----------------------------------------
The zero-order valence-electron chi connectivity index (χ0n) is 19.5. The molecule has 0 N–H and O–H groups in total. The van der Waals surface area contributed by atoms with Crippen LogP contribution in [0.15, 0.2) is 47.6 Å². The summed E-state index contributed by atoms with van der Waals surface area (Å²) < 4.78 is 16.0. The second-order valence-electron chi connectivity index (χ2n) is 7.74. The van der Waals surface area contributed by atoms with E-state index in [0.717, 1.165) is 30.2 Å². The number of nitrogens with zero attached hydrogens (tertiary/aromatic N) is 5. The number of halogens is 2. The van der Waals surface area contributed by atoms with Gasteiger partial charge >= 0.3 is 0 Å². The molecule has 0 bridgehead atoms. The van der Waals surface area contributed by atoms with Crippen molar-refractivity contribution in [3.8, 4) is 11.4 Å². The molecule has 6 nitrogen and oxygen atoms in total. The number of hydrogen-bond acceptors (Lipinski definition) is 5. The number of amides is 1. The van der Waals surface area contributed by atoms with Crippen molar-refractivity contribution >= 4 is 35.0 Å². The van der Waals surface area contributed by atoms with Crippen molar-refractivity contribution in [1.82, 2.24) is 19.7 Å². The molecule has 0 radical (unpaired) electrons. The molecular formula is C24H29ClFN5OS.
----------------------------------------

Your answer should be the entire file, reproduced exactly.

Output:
The zero-order valence-electron chi connectivity index (χ0n) is 19.5. The molecule has 0 N–H and O–H groups in total. The van der Waals surface area contributed by atoms with Crippen LogP contribution in [0.15, 0.2) is 47.6 Å². The summed E-state index contributed by atoms with van der Waals surface area (Å²) < 4.78 is 16.0. The second-order valence-electron chi connectivity index (χ2n) is 7.74. The van der Waals surface area contributed by atoms with E-state index in [0.717, 1.165) is 30.2 Å². The number of nitrogens with zero attached hydrogens (tertiary/aromatic N) is 5. The number of halogens is 2. The van der Waals surface area contributed by atoms with Gasteiger partial charge >= 0.3 is 0 Å². The molecule has 0 bridgehead atoms. The van der Waals surface area contributed by atoms with Crippen molar-refractivity contribution in [3.8, 4) is 11.4 Å². The molecule has 6 nitrogen and oxygen atoms in total. The number of hydrogen-bond acceptors (Lipinski definition) is 5. The number of amides is 1. The van der Waals surface area contributed by atoms with Crippen molar-refractivity contribution >= 4 is 35.0 Å². The van der Waals surface area contributed by atoms with Crippen molar-refractivity contribution in [1.82, 2.24) is 19.7 Å². The molecule has 0 radical (unpaired) electrons. The molecular formula is C24H29ClFN5OS.